Figure 1.  Geographical location of mainland (Klis, Croatia) and island (Cres) populations included in study

      Cres Island is the largest Croatian island within the Eumediterranean zone of evergreen vegetation, i.e., Quercion ilicis alliance (Topić, 2001), with an abundant P. apodus population. Due to its size, Cres Island shows variability in vegetation communities similar to that observed on the mainland (Horvatić, 1963). Klis was chosen as a random site within the same zone, where the population of P. apodus is large enough for the study (personal observation).

      The mainland study site (Klis) is located a few kilometers from the coast on the south-facing slopes at an elevation of 115–235 m a.s.l. The site is divided into two neighboring locations of roughly 200 m×300 m. The island of Cres is 4.2 km from the mainland, measuring 66 km×12 km (405.8 km2). The Cres study site is situated in the southern part of the island on the southern slopes at an elevation of 30–110 m a.s.l. It consists of three neighboring locations, two of similar size (100 m×200 m) and a third larger one (200 m×300 m).

      Although extremely similar in vegetation and climate, the two sites still express differences in faunal composition, especially that of predatory species. In Klis, predators like wolves (Canis lupus), foxes (Vulpes vulpes), stone marten (Martes foina), least weasel (Mustela nivalis), and badgers (Meles meles) are common, but are mostly absent from Cres, except for the stone marten and least weasel (Sušić & Radek, 2007). Although both martens and weasels typically feed on small mammals (Nowak, 1991), stone martens have been recorded preying on P. apodus (Georgiev & Raichev, 2009), though this is considered uncommon. In addition, dissimilarities in mammalian fauna may influence other components of the food chain, thus generating differences between locations. On the other hand, a species known to prey upon P. apodus, the short-toed eagle (Circaetus gallicus; e.g., Bakaloudis et al., 1998), is present at both sites (Tutiš et al., 2013) and thus should not create different predation pressure between sites.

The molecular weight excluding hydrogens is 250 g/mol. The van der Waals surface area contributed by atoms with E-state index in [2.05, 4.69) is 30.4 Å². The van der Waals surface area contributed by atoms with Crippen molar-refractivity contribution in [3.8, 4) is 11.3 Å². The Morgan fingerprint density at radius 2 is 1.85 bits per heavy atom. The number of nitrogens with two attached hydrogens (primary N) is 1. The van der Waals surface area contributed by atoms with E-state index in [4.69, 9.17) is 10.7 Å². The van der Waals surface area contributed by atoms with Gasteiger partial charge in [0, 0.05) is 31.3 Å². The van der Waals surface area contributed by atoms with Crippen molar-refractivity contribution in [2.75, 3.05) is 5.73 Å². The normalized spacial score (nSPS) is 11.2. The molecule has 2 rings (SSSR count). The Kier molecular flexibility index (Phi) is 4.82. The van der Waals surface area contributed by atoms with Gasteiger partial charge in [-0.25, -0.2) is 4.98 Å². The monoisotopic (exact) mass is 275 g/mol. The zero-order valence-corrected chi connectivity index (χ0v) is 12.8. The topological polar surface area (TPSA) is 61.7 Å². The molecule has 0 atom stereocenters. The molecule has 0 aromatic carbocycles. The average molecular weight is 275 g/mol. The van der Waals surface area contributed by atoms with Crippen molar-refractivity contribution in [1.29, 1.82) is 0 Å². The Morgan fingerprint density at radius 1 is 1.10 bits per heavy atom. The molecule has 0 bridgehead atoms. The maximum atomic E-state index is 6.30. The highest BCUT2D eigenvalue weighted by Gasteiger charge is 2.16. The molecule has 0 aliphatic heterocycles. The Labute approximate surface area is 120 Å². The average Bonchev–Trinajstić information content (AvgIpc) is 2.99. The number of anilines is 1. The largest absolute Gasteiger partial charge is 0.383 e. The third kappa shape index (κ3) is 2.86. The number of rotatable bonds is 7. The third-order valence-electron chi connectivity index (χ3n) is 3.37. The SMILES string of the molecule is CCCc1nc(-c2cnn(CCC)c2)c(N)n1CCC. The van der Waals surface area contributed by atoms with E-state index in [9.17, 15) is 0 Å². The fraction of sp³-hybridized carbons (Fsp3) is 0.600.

• A pilot study carried out in 2011 at both sites showed that P. apodus is most abundant during spring. Consequently, this study was performed from mid-April to the end of June over a period of two years at both sites (2011, 2014), as well as in 2012 at the mainland (Klis) site. Each site (mainland and island) was checked for the presence of animals over five consecutive days. Surveys were conducted all day, from sunrise to late dusk. For each animal located, the following morphological parameters were recorded using a hand-held meter with a precision of 1 mm, rope, pair of calipers with a precision of 0.01 mm, and 600 g Pesola spring scale with a precision of 5 g: total body length (TL), snout-vent length (SVL), body width near head (BWH–thinnest part of body after head), body width at mid-body (BWM–widest part at mid-body region), body width near cloaca (BWC–body width at cloaca), tail length (TLL), body mass (BM), head length (HL), head width (HW), head height (HH), mouth length (ML), mouth width (MW), interorbital distance (IOD), and internarial distance (IND) (see Figure 2A for head dimension measurements). Based on these data, we calculated the HL/HW ratio, which is often used to differ between subspecies (Obst, 1978). All captured animals were marked to avoid duplicating the results. If the same animal was re-captured, only the environmental data were recorded. In some specimens, the tail was partially missing, and this condition was also recorded. All applicable international, national, and/or institutional guidelines for the care and use of animals were strictly followed. All animal sample collection protocols complied with the current laws of the Republic of Croatia.

      Figure 2.  Head dimension measurements of P. apodus (A) and scaled mass index (SMI) values for Cres Island and Klis shown separately for each sex (B)